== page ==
Our research shows that third-party risk is at the top of the agenda for compliance professionals in 2018. This is hardly surprising when you consider that businesses are increasingly reliant on networks of third parties to take their services and products to market, and businesses are held accountable for how their third parties conduct themselves.

Evidence shows that these third parties pose a significant risk to companies trying to do business legally and ethically. There is scarcely an example of a corporate corruption case that does not involve a third party. Businesses have found themselves on the front pages of newspapers for human rights abuses perpetrated by third parties in their supply chain, and they will soon have new responsibilities for those third parties securing the personal data of their employees and customers under the General Data Protection Regulation (GDPR).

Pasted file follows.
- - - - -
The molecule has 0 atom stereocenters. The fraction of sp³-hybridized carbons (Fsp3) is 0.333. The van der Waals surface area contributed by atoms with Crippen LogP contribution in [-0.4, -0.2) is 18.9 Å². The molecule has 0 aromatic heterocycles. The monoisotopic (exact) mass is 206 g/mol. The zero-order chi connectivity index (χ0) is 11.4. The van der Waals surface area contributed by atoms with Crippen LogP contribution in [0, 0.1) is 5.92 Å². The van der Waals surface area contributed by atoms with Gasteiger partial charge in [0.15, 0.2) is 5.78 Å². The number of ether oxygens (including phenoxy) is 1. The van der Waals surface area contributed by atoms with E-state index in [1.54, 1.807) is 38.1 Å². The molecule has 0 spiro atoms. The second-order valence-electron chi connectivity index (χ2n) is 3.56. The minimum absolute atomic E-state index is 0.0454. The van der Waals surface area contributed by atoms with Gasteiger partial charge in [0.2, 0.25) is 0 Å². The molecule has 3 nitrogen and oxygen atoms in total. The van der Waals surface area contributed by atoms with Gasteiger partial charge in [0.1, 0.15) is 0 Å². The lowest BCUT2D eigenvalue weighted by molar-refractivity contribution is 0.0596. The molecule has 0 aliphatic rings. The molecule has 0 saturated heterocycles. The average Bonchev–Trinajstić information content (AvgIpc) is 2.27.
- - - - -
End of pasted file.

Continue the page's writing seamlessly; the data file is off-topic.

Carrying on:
These risks are not lost on businesses. Most have compliance programmes in place which set out what information they need to gather and what work needs to be done to limit the threat. The challenge for compliance teams is how best to manage their third-party relationships.

Many compliance professionals are turning to technology for help. Half of the respondents (52 percent) to this year’s Compliance Horizon survey told us they believed more effective use of technology would make the biggest difference to their ability to protect the business, while 59 percent expect to use compliance technology more in 2018. One compliance director went as far as to say that “it is almost impossible to manage a programme without technology” these days.

Apr-Jun 2018 Issue

The Risk Advisory Group Ltd